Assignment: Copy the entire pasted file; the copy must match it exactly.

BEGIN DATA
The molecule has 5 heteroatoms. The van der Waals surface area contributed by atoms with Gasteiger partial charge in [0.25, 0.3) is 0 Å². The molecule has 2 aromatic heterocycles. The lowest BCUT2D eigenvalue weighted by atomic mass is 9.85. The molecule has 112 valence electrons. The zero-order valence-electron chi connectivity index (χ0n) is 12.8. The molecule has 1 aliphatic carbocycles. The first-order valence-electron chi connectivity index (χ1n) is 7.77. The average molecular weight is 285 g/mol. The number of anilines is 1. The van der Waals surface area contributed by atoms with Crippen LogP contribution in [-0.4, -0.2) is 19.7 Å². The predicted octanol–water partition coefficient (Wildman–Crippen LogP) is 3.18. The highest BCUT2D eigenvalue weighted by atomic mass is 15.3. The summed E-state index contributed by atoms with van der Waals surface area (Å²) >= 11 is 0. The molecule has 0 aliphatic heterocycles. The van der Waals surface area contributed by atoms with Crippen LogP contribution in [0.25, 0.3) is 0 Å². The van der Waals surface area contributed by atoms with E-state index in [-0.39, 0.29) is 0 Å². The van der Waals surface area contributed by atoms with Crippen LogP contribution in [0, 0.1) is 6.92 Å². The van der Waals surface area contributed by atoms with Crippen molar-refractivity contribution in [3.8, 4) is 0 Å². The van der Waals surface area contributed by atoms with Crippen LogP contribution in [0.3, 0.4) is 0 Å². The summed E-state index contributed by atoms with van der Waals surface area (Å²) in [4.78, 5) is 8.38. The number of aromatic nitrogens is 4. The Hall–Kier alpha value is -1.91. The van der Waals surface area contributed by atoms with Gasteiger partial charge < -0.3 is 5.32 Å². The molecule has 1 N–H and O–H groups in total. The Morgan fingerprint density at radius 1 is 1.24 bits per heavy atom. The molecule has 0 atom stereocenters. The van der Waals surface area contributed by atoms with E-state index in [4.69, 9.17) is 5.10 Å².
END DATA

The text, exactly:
The molecule has 5 heteroatoms. The van der Waals surface area contributed by atoms with Gasteiger partial charge in [0.25, 0.3) is 0 Å². The molecule has 2 aromatic heterocycles. The lowest BCUT2D eigenvalue weighted by atomic mass is 9.85. The molecule has 112 valence electrons. The zero-order valence-electron chi connectivity index (χ0n) is 12.8. The molecule has 1 aliphatic carbocycles. The first-order valence-electron chi connectivity index (χ1n) is 7.77. The average molecular weight is 285 g/mol. The number of anilines is 1. The van der Waals surface area contributed by atoms with Crippen LogP contribution in [-0.4, -0.2) is 19.7 Å². The predicted octanol–water partition coefficient (Wildman–Crippen LogP) is 3.18. The highest BCUT2D eigenvalue weighted by atomic mass is 15.3. The summed E-state index contributed by atoms with van der Waals surface area (Å²) >= 11 is 0. The molecule has 0 aliphatic heterocycles. The van der Waals surface area contributed by atoms with Crippen LogP contribution in [0.25, 0.3) is 0 Å². The van der Waals surface area contributed by atoms with E-state index in [-0.39, 0.29) is 0 Å². The van der Waals surface area contributed by atoms with Crippen LogP contribution in [0, 0.1) is 6.92 Å². The van der Waals surface area contributed by atoms with Crippen molar-refractivity contribution in [3.8, 4) is 0 Å². The van der Waals surface area contributed by atoms with Crippen LogP contribution in [0.3, 0.4) is 0 Å². The summed E-state index contributed by atoms with van der Waals surface area (Å²) in [4.78, 5) is 8.38. The number of aromatic nitrogens is 4. The Hall–Kier alpha value is -1.91. The van der Waals surface area contributed by atoms with Gasteiger partial charge < -0.3 is 5.32 Å². The molecule has 1 N–H and O–H groups in total. The Morgan fingerprint density at radius 1 is 1.24 bits per heavy atom. The molecule has 0 atom stereocenters. The van der Waals surface area contributed by atoms with E-state index in [4.69, 9.17) is 5.10 Å².